TOKYO • Asia's economic outlook turned gloomy as factory activity and export orders weakened across the region last month, with analysts expecting no quick rebound amid simmering global trade frictions.
In a sign that corporate sentiment was taking a hit from worries over protectionism, manufacturers' activity slipped last month in economies as varied as Indonesia, Taiwan and South Korea, the IHS Markit Purchasing Managers' Index showed yesterday.
While factory activity rose slightly in China, new export orders extended their decline in a further blow to a sector already hurt by Sino-US trade frictions.
The IHS Markit survey results came on the heels of data out earlier yesterday showing a sharp slowdown in Japan's capital expenditure, which had been considered a key driver of the export-reliant economy.
Asian shares rallied after US and Chinese leaders meeting at the Group of 20 summit in Argentina agreed on a truce in their trade conflict, offering some reassurance on the global economic outlook.
But analysts said the 90-day deadline the two sides agreed upon to reach a deal meant a conclusive resolution of the row remained distant.
"There's a quite huge risk the Sino-US trade war will intensify again after the 90-day truce, weighing on the global economy," said chief market economist Yoshimasa Maruyama at SMBC Nikko Securities. "The Sino-US trade war remains the biggest risk for global economic prospects."
The contraction in July-September GDP could be deeper than the preliminary reading. External demand has been weakening since the start of this year on slowing global growth, so it's hard to expect Japan's economy to strengthen much. The economy will likely stall for the time being.
SENIOR MARKET ECONOMIST TORU SUEHIRO, from Mizuho Securities, on the outlook for Japan's economy.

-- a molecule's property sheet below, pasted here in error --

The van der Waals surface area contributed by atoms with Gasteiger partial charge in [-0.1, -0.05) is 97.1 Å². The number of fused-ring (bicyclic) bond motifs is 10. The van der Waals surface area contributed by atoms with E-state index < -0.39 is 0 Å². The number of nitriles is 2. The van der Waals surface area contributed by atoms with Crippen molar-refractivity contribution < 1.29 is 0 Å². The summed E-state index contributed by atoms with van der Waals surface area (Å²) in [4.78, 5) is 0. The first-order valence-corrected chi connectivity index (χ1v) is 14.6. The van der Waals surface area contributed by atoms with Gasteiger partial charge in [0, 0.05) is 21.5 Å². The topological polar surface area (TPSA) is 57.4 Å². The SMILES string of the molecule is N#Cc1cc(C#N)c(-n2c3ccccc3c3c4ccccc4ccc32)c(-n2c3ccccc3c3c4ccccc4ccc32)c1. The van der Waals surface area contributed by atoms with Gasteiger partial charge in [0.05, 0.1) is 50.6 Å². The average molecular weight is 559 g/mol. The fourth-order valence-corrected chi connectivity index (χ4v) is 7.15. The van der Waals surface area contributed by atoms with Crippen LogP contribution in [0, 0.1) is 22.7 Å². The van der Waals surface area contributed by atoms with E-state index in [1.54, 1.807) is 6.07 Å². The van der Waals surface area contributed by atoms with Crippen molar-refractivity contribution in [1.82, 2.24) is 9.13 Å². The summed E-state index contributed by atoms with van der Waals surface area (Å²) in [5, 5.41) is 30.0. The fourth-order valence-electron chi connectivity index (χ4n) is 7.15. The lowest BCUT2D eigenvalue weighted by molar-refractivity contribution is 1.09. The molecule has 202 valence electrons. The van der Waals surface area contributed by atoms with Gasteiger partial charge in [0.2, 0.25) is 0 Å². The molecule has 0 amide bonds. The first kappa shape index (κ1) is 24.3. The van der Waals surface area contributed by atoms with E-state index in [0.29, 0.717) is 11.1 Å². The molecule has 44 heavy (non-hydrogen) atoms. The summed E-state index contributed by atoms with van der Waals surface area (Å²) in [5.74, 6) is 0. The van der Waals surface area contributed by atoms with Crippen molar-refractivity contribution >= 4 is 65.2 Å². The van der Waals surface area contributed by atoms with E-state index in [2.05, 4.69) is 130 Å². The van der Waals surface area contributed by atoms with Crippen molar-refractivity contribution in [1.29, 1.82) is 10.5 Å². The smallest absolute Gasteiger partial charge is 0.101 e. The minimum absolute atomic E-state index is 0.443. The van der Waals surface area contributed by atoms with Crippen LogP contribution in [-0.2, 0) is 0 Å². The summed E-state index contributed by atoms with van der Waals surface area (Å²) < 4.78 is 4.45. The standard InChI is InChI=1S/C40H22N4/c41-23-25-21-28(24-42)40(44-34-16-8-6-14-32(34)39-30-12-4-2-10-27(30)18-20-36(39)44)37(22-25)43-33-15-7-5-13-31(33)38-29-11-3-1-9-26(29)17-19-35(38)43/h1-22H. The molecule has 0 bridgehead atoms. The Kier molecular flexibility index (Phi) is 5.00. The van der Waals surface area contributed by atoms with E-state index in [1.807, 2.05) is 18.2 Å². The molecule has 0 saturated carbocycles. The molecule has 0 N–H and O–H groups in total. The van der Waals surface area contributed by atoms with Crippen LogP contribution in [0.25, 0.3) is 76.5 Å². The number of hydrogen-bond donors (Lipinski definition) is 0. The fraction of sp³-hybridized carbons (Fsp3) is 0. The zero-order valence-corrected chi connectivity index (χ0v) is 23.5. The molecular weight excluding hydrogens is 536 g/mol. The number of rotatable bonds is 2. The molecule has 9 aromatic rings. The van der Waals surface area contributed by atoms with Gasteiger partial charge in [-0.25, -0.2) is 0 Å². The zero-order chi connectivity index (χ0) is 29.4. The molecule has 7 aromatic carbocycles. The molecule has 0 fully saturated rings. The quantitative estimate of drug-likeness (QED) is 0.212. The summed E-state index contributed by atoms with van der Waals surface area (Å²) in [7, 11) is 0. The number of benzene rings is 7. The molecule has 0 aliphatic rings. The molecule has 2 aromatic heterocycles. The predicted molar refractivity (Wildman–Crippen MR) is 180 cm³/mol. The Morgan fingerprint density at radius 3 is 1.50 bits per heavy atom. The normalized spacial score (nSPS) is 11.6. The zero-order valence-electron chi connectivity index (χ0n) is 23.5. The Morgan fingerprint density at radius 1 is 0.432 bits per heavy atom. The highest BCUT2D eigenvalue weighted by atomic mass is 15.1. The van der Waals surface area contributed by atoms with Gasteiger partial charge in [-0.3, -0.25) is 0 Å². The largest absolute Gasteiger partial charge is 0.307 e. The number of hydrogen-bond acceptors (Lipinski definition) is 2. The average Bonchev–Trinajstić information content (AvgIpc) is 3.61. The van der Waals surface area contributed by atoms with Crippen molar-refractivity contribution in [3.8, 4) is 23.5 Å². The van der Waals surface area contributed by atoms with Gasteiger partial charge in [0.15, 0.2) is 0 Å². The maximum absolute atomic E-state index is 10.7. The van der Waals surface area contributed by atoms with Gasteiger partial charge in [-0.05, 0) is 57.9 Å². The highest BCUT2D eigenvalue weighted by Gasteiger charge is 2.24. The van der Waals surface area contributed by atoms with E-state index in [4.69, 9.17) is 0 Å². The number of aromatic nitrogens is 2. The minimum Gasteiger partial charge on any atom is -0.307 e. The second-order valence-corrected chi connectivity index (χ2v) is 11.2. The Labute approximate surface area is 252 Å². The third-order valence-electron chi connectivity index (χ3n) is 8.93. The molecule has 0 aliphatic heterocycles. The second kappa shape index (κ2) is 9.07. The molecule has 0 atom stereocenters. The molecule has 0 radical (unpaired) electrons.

The downbeat readings backed last Friday's official Purchasing Managers' Index survey last month showing growth in China's vast factory sector sliding to its lowest in more than two years.
South Korean factory activity last month contracted again after two brief months of growth as new export orders shrank by the most in over five years, a sign of increasing pressure on businesses from slowing global demand.
A revised survey showed Japan's manufacturing activity expanded last month at the slowest pace in more than a year as growth in new orders slowed, a worrying sign that economic expansion may be muted in the fourth quarter.
"The underlying picture remains subdued, with momentum tilting towards a slowdown," said Mr Joe Hayes, an economist at IHS Markit, which compiles the Purchasing Managers' Index.
Japan's economy shrank an annualised 1.2 per cent in the July-September quarter, as natural disasters and slowing global demand hurt factory output and exports.
Many analysts expect Japan's economy to rebound in the current quarter, but warn that the expected upturn could be weaker than expected as the fallout from trade frictions broadens.
Yesterday's capital expenditure reading could mean revised gross domestic product (GDP) data due next week will show the economy shrank more than first calculated, analysts say.
"The contraction in July-September GDP could be deeper than the preliminary reading," said senior market economist Toru Suehiro at Mizuho Securities. "External demand has been weakening since the start of this year on slowing global growth, so it's hard to expect Japan's economy to strengthen much. The economy will likely stall for the time being."